Welcome to the majors, kid: Saratoga Springs High School grad Davis makes riding debut
SARATOGA SPRINGS Dylan Davis wasn’t in a hurry to wipe the dirt off his upper lip.
For the baby-faced apprentice jockey, making his career debut in a pair of races at Saratoga Race Course on Monday, it was like a faint brown right of passage.
As good as a full-blown, hairy handlebar hung from his nose.
It remained there while the 18-year-old son of trainer and former jockey Robbie Davis talked to a horde of reporters in the winner’s circle after finishing eighth in the last of his two races.
“It’s very exciting, the whole crowd and everything, it was just a blast,” Dylan Davis said. “You can’t get better than this. It’s Saratoga!”
The 2011 Saratoga Springs High School graduate finished fourth in the fourth race aboard Black Rhino and last of eight aboard Fierce in the fifth race.
In those two dirt sprints Monday, though, he learned the difference between working horses in the morning and riding them in the afternoon.
“I’ve been galloping almost two years, and this is nothing like it,” he said. “It’s a whole different game. I got tired.”
His father Robbie is in his second year as a trainer after compiling 3,382 wins as a jockey. He rode for 22 years from 1981 through 2002, then hopped back in the saddle once in 2011.
Dylan’s older sisters, Jackie and Katie, also are in the business — Katie riding as a workout rider and planning on breaking in as a jockey sometime in the future, and the oldest of the trio, Jackie, is currently the third-leading rider at Suffolk Downs.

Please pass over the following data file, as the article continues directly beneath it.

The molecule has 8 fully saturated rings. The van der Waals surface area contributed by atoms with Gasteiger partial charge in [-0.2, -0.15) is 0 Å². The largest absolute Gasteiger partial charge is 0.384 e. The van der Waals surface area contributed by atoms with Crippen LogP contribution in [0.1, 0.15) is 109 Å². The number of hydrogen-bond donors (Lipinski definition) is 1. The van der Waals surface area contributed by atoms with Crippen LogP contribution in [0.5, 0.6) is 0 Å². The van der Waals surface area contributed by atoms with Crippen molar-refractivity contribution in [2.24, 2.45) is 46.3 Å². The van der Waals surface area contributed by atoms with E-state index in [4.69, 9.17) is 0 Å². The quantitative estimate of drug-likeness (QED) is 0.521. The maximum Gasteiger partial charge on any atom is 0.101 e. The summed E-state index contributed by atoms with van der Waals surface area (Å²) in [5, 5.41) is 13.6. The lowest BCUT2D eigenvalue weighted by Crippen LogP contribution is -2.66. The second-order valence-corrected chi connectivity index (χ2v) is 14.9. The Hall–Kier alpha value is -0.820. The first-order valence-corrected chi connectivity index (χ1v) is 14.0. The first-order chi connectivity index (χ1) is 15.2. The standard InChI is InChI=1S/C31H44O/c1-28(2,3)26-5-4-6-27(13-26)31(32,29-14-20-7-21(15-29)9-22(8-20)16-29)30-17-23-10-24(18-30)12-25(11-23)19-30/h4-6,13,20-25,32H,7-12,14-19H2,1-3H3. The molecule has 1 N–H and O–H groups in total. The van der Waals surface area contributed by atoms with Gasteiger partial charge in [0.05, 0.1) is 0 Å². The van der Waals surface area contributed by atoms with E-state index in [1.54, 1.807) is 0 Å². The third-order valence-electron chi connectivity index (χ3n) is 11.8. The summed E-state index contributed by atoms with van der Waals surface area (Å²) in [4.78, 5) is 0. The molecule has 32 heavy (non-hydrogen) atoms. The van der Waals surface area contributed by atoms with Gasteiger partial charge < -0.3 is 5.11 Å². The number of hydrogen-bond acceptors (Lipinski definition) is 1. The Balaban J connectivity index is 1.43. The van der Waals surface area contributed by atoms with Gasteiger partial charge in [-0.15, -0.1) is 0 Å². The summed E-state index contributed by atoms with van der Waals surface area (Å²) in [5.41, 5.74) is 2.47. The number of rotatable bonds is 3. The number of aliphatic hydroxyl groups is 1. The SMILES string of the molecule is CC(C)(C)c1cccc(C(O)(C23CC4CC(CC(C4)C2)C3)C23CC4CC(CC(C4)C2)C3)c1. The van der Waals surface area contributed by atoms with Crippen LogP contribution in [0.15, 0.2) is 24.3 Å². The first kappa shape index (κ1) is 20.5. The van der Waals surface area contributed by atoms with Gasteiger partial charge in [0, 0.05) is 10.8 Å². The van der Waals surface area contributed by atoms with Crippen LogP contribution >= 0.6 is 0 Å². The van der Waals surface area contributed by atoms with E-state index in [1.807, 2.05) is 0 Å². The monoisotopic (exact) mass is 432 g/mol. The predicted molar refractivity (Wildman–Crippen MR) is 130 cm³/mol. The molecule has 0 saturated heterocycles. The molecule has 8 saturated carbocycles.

“She’s doing great,” Dylan said of Jackie. “She’s trying to give me pointers and everything. Hopefully, I get to meet up with her this winter at Aqueduct.”
It’s great for the kids, but it can be stressful for Robbie, knowing the dangers facing riders every time they hop into the saddle.
In 1988, his horse ran over fallen rider Mike Venezia, who was killed in the spill. Robbie took a few months off from racing, but eventually returned.
Now three of his six children, Dylan being the youngest, have followed him into racing.
“Every time I go by a church, I don’t know if I can say my prayers enough,” Robbie said. “Every church I go by, I think I should be going in there.
“This is a wonderful sport. It gets into your blood and it’s hooked into you, and it’s there forever. There’s a lot of ups and downs, a lot of emotions just boiling inside your body. But you can’t dwell on things. You just move forward and enjoy the beautiful day we have and have a safe trip.”
It’s an easy list to prioritize.
“He just said to be safe. That’s the best thing,” Dylan said. “And if you can, win. That’s the second thing.”
Dylan had safe trips both times out for trainer Wesley Ward, for whom he had been working some horses in the mornings at Saratoga.
Black Rhino broke well for him in the six-furlong fourth race, and he shared the lead around the turn with Rajiv Maragh, who was riding Itsnottheright for Repole Stables and Bruce Levine just inside Black Rhino.